Read verse 69. This shows Jesus' faith. He’d been arrested, mocked and beaten. He was these people’s prisoner, standing there like a criminal. Soon he’d be executed in between two criminals. It was total humiliation. But he didn’t think these things would be the end. He had his sights set on the final end. He believed that after obeying his will, God would raise him from the dead and exalt him to the highest place (Php2:9). At the right hand of the mighty God, Jesus is the one who gives the Holy Spirit; at the right hand of the mighty God, Jesus is Prince and Savior; at the right hand of the mighty God, Jesus is the Judge of the living and the dead (Ac2:33; 5:31; 10:42; 17:31). He’s on trial now, but he’s looking ahead to his ultimate end: glory and victory in the kingdom of God. Again, Jesus’ faith is the perfect model for us. Apostle Paul learned this faith and wrote: “Here is a trustworthy saying: If we died with him, we will also live with him; if we endure, we will also reign with him” (2Ti2:11,12a). Whatever we may be suffering now, Jesus wants us to be sure of his promise that as we’ll share his glory and victory in God’s kingdom (Ro8:17,18; Rev3:21).

Read verse 70. They all understood Jesus’ hope to be sitting at God’s right hand as an admittance that he was God’s Son. To them, this was blasphemy. They thought that anyone who claimed to be God’s Son was making themselves equal with God, and thus, they should die (Jn5:18; 19:7). Jesus knew very well that this was what they were after. But how did he reply? Read verse 70 again. Again, Jesus wasn’t claiming anything; he let them say it. But by not saying "no," he was, in a sense, signing his own death sentence. Read verse 71. When he answered like this, they were sure they had what they wanted to execute him.

Earlier, when Peter was trying to follow Jesus at a distance and was asked if he were a follower of Jesus, he denied it three times (22:54–62). But when Jesus was asked if he were the Son of God, he did not deny it, even though it cost him his life. It’s still costly to admit that we believe in Jesus. It can ruin friendships; we can lose family members and our reputation; in rare cases it might even cost us our lives. But Jesus wants us not to be ashamed of him or of his words (9:26). How easy it is to give in to peer pressure! How easy to hide our Christian identity, relax, and not have to struggle to explain our faith. How easy to identify ourselves based not on our faith but on a career path or job. May God help us tell people first of all that we’re a Christian. 1 Peter 3:15 says, “But in your hearts revere Christ as Lord. Always be prepared to give an answer to everyone who asks you to give the reason for the hope that you have. But do this with gentleness and respect…”

It’s the core of our Christian faith: Jesus was not just a man; he is the Son of God. The angel announced to his mother Mary that Jesus would be born as the Son of God (1:35). When he was twelve years old at the temple, he told the teachers that he had to be in his Father’s house (2:49). At his baptism, God’s voice said, “You are my Son, whom I love; with you I am well pleased” (3:22). Faith that Jesus is the Son of God was the core of the early Christian message. Apostle Paul after his conversion mainly proclaimed that Jesus is the Son of God (Ac9:20). Hebrews 1:3 says, “The Son is the radiance of God’s glory and the exact representation of his being, sustaining all things by his powerful word. After he had provided purification for sins, he sat down at the right hand of the Majesty in heaven.” When we confess our faith, we are rescued from the dominion of darkness and brought into the kingdom of the Son he loves (Col1:13). Today people have many opinions about Jesus. Some say he was a great teacher, a man of compassion, a humanitarian, a revolutionary, or one of the great prophets. Partly all these things are true. Jesus was a servant, a shepherd and a friend of sinners. But on trial he didn’t deny he was the Son of God. Why is his identity important? When we realize he is God’s Son, we can see that it was impossible for death to keep its hold on him (Ac2:24). More than that, when we confess our faith that Jesus is the Son of God, he becomes our Lord (Ro1:4).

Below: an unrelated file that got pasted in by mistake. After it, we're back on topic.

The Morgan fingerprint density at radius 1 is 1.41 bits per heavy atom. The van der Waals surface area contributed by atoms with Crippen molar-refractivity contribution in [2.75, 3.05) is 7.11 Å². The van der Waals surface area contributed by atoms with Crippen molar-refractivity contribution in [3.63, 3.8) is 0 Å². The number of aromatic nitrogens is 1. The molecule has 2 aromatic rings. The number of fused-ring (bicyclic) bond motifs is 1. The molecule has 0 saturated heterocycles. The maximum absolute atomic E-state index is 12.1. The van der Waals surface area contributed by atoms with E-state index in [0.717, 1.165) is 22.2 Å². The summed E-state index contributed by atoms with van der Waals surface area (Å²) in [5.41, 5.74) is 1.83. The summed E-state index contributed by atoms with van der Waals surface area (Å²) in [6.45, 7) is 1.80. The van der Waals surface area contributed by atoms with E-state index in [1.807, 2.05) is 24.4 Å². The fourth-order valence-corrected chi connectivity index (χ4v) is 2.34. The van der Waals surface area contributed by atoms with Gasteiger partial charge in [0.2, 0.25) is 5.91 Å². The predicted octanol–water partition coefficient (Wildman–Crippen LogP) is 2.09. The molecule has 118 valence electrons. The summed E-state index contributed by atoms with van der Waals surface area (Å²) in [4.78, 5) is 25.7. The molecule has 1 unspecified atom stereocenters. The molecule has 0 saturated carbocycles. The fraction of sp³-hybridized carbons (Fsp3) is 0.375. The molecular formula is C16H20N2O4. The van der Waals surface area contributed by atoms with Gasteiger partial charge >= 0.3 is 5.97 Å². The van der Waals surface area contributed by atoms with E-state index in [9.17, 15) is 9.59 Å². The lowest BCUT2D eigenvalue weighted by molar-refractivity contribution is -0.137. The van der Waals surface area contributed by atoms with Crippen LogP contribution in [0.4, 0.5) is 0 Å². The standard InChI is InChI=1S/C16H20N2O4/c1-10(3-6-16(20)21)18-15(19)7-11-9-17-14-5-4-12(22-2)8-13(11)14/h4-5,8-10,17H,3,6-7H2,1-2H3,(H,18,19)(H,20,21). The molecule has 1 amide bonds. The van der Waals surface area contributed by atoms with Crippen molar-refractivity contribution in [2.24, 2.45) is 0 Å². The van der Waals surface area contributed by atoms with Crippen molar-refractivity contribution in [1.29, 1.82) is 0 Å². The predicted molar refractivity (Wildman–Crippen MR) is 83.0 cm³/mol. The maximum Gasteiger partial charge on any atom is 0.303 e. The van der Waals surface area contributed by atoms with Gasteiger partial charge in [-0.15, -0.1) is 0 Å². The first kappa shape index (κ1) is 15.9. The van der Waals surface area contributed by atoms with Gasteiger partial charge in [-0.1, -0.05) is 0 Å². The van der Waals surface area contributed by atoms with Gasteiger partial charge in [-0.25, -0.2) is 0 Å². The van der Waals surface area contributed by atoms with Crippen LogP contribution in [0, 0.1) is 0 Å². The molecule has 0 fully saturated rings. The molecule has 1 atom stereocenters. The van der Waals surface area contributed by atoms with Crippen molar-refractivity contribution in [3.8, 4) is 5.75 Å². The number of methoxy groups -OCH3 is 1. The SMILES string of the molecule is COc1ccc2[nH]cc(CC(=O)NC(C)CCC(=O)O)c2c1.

In 23:1–25 Luke records Jesus’ trial before Pilate and Herod. Under Roman rule the Jews lost the right to execute people, so they had to get Pilate to execute Jesus (Jn18:31,32). When they brought Jesus to him and accused him of many things, Pilate immediately could tell there was no basis for a charge against him (23:4). When the chief priests insisted, Pilate found out that Jesus was from Galilee. So he sent Jesus to Herod, who also was in Jerusalem for the Passover. Jesus’ trial before Herod is unique to Luke’s Gospel. We see in verses 8–12 what a corrupt man Herod was. He was the one who had had John the Baptist beheaded because of his drunken birthday party and lusting after his stepdaughter (9:7–9; cf. Mt14:1–12; Mk6:17–29). Due to his guilty conscience, for a long time Herod wanted to see Jesus (23:8). Now Pilate sent Jesus to him in chains. Herod finally had his opportunity. He hoped to see Jesus perform a sign of some sort. He treated Jesus like a clown in a circus. When he plied him with many questions, Jesus gave him no answer (23:9). At that time Jesus was being vehemently accused by the chief priests and teachers of the law (23:10). But he was silent before his accusers. Finally, Herod and his soldiers ridiculed and mocked Jesus’ kingship, dressing him in an elegant robe. Herod was so flattered that Pilate sent Jesus to him that he decided to be Pilate’s friend.

          In the rest of the passage Luke shows the injustice of Jesus’ trial. He repeats three times that there was no basis for a charge against Jesus (23:4,14,22). But the crowd wanted Barabbas, the well-known criminal, rather than Jesus, the holy One. People are still just like that. They would much prefer a corrupt rebel to a godly person. Pilate knew Jesus was innocent, but he gave in to the crowd. It’s still easy to give in to people instead of holding firm to the truth.

          Today we thought about Jesus’ faith and hope while on trial. May God help us believe that Jesus is at the right hand of the mighty God, and believe our final victory and glory in him. We also thought about Jesus’ true identity as the Son of God. May God help us meditate on who Jesus is until we can confess in faith that he’s the Son of God. Finally, we saw how Jesus endured mocking, ridicule and great injustice, silently, like a lamb led to the slaughter. May God help us experience his love and grow in his image.

Give to University Bible Fellowship at Lincoln Park - FaithStreet